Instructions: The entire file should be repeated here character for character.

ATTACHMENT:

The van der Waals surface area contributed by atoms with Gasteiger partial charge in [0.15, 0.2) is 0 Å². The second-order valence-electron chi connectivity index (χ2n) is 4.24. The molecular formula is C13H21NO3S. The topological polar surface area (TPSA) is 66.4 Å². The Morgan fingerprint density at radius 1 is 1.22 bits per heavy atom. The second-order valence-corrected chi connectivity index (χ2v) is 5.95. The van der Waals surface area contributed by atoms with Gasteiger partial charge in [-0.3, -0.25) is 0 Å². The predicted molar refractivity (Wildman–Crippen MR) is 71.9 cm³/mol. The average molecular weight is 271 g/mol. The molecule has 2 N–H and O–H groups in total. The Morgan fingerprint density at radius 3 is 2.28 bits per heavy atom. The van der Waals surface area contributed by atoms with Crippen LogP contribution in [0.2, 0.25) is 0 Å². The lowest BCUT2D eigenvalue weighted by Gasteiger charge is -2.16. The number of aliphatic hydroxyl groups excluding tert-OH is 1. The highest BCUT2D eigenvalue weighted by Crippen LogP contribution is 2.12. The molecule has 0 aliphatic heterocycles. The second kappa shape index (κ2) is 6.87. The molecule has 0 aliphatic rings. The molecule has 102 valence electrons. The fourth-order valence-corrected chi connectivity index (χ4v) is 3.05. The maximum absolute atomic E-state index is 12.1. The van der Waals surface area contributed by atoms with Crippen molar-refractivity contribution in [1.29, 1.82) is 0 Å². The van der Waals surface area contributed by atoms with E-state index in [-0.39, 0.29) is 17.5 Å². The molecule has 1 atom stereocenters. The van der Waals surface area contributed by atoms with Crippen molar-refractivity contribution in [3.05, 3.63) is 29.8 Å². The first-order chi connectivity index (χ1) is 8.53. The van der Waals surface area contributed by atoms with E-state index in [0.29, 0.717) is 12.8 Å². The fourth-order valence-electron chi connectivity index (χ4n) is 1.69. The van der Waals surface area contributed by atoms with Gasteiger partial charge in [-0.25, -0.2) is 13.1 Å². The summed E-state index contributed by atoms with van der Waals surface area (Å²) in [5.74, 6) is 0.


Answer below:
The van der Waals surface area contributed by atoms with Gasteiger partial charge in [0.15, 0.2) is 0 Å². The second-order valence-electron chi connectivity index (χ2n) is 4.24. The molecular formula is C13H21NO3S. The topological polar surface area (TPSA) is 66.4 Å². The Morgan fingerprint density at radius 1 is 1.22 bits per heavy atom. The second-order valence-corrected chi connectivity index (χ2v) is 5.95. The van der Waals surface area contributed by atoms with Gasteiger partial charge in [-0.3, -0.25) is 0 Å². The predicted molar refractivity (Wildman–Crippen MR) is 71.9 cm³/mol. The average molecular weight is 271 g/mol. The molecule has 2 N–H and O–H groups in total. The Morgan fingerprint density at radius 3 is 2.28 bits per heavy atom. The van der Waals surface area contributed by atoms with Crippen LogP contribution in [0.2, 0.25) is 0 Å². The lowest BCUT2D eigenvalue weighted by Gasteiger charge is -2.16. The number of aliphatic hydroxyl groups excluding tert-OH is 1. The highest BCUT2D eigenvalue weighted by Crippen LogP contribution is 2.12. The molecule has 0 aliphatic heterocycles. The second kappa shape index (κ2) is 6.87. The molecule has 0 aliphatic rings. The molecule has 102 valence electrons. The fourth-order valence-corrected chi connectivity index (χ4v) is 3.05. The maximum absolute atomic E-state index is 12.1. The van der Waals surface area contributed by atoms with Crippen molar-refractivity contribution in [1.29, 1.82) is 0 Å². The van der Waals surface area contributed by atoms with E-state index in [-0.39, 0.29) is 17.5 Å². The molecule has 1 atom stereocenters. The van der Waals surface area contributed by atoms with Crippen molar-refractivity contribution in [3.05, 3.63) is 29.8 Å². The first-order chi connectivity index (χ1) is 8.53. The van der Waals surface area contributed by atoms with E-state index in [0.29, 0.717) is 12.8 Å². The fourth-order valence-electron chi connectivity index (χ4n) is 1.69. The van der Waals surface area contributed by atoms with Gasteiger partial charge in [-0.25, -0.2) is 13.1 Å². The summed E-state index contributed by atoms with van der Waals surface area (Å²) in [5.74, 6) is 0.